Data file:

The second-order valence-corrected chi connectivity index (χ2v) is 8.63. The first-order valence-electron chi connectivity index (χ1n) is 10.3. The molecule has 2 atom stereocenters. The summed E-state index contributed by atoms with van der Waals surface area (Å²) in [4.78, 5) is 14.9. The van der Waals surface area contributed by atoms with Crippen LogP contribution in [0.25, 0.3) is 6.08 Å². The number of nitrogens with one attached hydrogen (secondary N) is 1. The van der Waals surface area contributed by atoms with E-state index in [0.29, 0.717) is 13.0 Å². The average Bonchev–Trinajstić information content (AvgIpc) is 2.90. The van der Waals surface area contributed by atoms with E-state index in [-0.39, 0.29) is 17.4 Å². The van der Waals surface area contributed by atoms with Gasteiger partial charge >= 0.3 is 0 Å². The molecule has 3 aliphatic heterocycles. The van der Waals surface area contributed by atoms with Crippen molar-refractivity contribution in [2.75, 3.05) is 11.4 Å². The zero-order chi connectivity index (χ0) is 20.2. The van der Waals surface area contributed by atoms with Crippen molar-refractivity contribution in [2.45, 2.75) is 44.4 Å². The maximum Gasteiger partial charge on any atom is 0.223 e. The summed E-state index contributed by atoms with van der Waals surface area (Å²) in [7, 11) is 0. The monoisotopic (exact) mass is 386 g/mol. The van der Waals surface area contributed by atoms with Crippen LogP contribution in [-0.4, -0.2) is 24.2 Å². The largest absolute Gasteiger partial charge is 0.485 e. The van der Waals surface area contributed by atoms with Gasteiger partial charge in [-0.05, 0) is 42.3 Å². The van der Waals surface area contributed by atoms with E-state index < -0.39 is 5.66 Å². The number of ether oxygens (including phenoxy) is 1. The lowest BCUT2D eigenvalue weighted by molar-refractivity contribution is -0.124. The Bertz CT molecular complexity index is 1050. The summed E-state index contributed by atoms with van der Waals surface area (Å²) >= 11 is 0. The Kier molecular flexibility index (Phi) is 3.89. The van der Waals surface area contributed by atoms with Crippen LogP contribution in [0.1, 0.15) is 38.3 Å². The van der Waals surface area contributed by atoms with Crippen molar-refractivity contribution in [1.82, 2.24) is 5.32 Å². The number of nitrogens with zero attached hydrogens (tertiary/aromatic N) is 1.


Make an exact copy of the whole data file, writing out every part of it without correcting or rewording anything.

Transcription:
The second-order valence-corrected chi connectivity index (χ2v) is 8.63. The first-order valence-electron chi connectivity index (χ1n) is 10.3. The molecule has 2 atom stereocenters. The summed E-state index contributed by atoms with van der Waals surface area (Å²) in [4.78, 5) is 14.9. The van der Waals surface area contributed by atoms with Crippen LogP contribution in [0.25, 0.3) is 6.08 Å². The number of nitrogens with one attached hydrogen (secondary N) is 1. The van der Waals surface area contributed by atoms with E-state index in [0.29, 0.717) is 13.0 Å². The average Bonchev–Trinajstić information content (AvgIpc) is 2.90. The van der Waals surface area contributed by atoms with E-state index in [-0.39, 0.29) is 17.4 Å². The van der Waals surface area contributed by atoms with Gasteiger partial charge >= 0.3 is 0 Å². The molecule has 3 aliphatic heterocycles. The van der Waals surface area contributed by atoms with Crippen molar-refractivity contribution in [2.75, 3.05) is 11.4 Å². The zero-order chi connectivity index (χ0) is 20.2. The van der Waals surface area contributed by atoms with Crippen molar-refractivity contribution in [2.45, 2.75) is 44.4 Å². The maximum Gasteiger partial charge on any atom is 0.223 e. The summed E-state index contributed by atoms with van der Waals surface area (Å²) in [7, 11) is 0. The monoisotopic (exact) mass is 386 g/mol. The van der Waals surface area contributed by atoms with Crippen LogP contribution in [-0.4, -0.2) is 24.2 Å². The largest absolute Gasteiger partial charge is 0.485 e. The van der Waals surface area contributed by atoms with Gasteiger partial charge in [-0.05, 0) is 42.3 Å². The van der Waals surface area contributed by atoms with E-state index < -0.39 is 5.66 Å². The number of ether oxygens (including phenoxy) is 1. The lowest BCUT2D eigenvalue weighted by molar-refractivity contribution is -0.124. The Bertz CT molecular complexity index is 1050. The summed E-state index contributed by atoms with van der Waals surface area (Å²) >= 11 is 0. The Kier molecular flexibility index (Phi) is 3.89. The van der Waals surface area contributed by atoms with Crippen LogP contribution in [0.1, 0.15) is 38.3 Å². The van der Waals surface area contributed by atoms with Crippen molar-refractivity contribution in [1.82, 2.24) is 5.32 Å². The number of nitrogens with zero attached hydrogens (tertiary/aromatic N) is 1.